John Swinney has claimed Scotland’s day-to-day budget will be slashed by almost 6% because of cuts by George Osborne.
The deputy first minister said “ideologically driven austerity” would “hit the poorest hardest” as Scotland is forced to tighten its belt.
But Scottish Conservative leader Ruth Davidson defended the chancellor’s statement, which she said would mean a 14% real terms rise in the capital budget north of the border.
She said the SNP now needed to “put shovels in the ground” by using the cash to invest in transport infrastructure and new homes.
Capital spending in Scotland will rise by £1.9billion in the years to 2021, with the Scottish block grant to be more than £30billion in 2019-20, Mr Osborne announced yesterday.
Mr Swinney said: “The chancellor has continued with ideologically driven austerity of choice. Scotland will see almost 6% of the day-to-day budget that pays for public service slashed as a result of this chancellor’s statement.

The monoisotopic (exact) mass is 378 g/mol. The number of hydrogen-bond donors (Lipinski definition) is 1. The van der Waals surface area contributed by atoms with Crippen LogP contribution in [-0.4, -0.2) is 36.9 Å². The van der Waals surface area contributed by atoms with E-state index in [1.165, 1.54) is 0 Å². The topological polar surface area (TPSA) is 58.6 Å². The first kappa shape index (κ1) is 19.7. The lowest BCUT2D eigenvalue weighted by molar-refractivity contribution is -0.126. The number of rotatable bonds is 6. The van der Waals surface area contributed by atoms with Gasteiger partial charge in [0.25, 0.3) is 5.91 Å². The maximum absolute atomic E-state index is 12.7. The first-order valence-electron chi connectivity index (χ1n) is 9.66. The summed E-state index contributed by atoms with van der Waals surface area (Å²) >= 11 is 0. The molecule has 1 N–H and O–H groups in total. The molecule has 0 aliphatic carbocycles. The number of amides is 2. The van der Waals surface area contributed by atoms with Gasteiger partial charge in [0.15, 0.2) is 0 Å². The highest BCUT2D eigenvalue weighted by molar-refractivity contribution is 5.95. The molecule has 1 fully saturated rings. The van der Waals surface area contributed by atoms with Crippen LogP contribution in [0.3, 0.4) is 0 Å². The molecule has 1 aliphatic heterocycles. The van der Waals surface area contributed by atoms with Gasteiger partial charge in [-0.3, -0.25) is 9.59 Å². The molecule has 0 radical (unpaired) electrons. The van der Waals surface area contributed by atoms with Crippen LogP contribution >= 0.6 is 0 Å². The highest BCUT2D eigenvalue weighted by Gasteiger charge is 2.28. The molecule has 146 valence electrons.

“The Scottish Government has consistently demonstrated that the UK’s deficit and debt can be brought down without the need for huge public spending cuts.
“These cuts are damaging, needless and will hit the poorest hardest.
“We will continue to do everything within our power to protect the most vulnerable from the UK Government’s austerity measures – austerity of choice, not necessity – but we want to use our powers and resources to lift people out of poverty, not just continually mitigate as best we can.
“That will be our focus as we draw up spending plans ahead of the Scottish Budget next month.”
Ms Davidson dismissed his concerns and suggested there was now “absolutely no case” for the SNP to “hike up taxes on working families”.
The Scotland Bill would allow the Scottish Government to set the rate of income tax north of the border.
Ms Davidson said: “This spending review hands the Scottish Government a 14% real terms increase in capital spending up till 2021. The SNP needs to put shovels in the ground immediately so we too get the new homes, the better transport routes, and the high quality schools that people are waiting for.
“The spending review also makes it clear that there is absolutely no case for the SNP hiking up taxes on working families when new powers are transferred to it.”